When wellness programs are implemented correctly by using thorough, company-specific
research and planning, they have win-win potential for both the employer and the employees. Wellness programs can benefit employers by:
- Lowering health care costs.
- Reducing absenteeism.
- Achieving higher employee productivity.
- Reducing workers’ compensation and disability-related costs.
- Reducing injuries.
- Improving employee morale and loyalty.
Numerous studies have indicated health care costs can be contained or even reduced by implementing wellness programs. A 2011 study published by the American Journal of Health Promotion demonstrated that health care costs rose at a 15 percent slower rate among wellness program participants when employers consistently offered a wellness program to their employees.
A review of 72 studies published in the American Journal of Health Promotion showed an average corporate wellness return on investment (ROI) of $3.48 per $1 when considering health care costs alone, $5.82 when examining absenteeism and $4.30 when both outcomes are considered. While these figures are promising, it is important to note that results may vary significantly among employers. Variables such as types of programs, incentives offered, off-the-shelf versus company-specific programs will all affect the ROI.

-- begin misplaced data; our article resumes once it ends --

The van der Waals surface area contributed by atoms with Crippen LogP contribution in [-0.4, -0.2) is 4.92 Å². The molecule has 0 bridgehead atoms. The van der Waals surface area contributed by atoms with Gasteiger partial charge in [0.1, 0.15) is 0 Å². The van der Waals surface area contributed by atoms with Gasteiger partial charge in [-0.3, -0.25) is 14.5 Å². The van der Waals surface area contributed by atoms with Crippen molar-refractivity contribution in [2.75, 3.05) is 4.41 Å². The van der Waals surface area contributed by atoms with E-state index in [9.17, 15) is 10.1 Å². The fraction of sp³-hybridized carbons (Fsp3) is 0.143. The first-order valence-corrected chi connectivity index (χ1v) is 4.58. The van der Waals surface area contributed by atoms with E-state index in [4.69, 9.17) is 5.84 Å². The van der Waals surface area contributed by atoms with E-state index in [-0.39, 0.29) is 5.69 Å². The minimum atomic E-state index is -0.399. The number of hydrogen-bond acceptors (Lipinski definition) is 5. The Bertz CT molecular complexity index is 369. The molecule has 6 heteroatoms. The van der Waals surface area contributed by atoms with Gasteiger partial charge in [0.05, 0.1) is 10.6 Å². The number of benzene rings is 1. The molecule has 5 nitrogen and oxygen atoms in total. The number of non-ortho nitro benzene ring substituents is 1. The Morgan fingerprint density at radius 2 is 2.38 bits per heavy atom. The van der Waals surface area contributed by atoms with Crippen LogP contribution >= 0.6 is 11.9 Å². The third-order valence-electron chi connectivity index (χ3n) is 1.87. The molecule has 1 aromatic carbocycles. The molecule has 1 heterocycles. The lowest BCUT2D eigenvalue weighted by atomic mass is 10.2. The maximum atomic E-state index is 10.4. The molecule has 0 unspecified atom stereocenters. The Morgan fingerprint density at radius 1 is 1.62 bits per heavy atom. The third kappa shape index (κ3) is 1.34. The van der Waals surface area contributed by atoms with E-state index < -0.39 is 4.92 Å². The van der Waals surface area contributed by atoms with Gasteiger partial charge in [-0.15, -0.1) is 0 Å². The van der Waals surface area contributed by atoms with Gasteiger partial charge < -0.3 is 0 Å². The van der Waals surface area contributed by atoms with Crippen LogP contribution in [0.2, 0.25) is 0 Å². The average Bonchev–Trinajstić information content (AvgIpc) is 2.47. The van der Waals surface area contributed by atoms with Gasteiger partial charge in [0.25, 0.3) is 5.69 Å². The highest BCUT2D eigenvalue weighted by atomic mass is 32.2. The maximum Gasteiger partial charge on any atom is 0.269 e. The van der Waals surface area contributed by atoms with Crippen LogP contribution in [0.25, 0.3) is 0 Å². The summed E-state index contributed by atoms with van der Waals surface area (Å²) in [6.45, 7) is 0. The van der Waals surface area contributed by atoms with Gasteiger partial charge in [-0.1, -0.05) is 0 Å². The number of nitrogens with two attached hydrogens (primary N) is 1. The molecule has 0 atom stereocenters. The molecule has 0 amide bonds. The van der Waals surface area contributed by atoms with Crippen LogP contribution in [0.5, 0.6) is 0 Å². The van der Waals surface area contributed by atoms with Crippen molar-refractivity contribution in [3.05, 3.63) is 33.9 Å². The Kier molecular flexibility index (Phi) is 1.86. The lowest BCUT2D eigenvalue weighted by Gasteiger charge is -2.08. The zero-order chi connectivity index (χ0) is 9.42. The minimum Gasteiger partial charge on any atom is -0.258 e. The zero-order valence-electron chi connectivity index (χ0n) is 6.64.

Although many research studies have linked health care costs and wellness programs, there has not been much research on productivity. However, a study published in the March 2009 issue of the Journal of Occupational and Environmental Medicine has shown a strong association between the number of employee health risks and productivity loss, ranging from a 3.4 percent productivity loss for those with none of the eight assessed health risks to a 24 percent productivity loss for people with all eight health risks. This means that employees with the most health risks had seven times more lost productivity at work than those with no health risks. Wellness programs can be designed to reduce or eliminate such health risks of employees.
Finally, a Canadian survey released in 2008 found that 83 percent of primary health plan benefit members said they would more likely remain in their job if they really believed their employer was interested in maintaining their good health.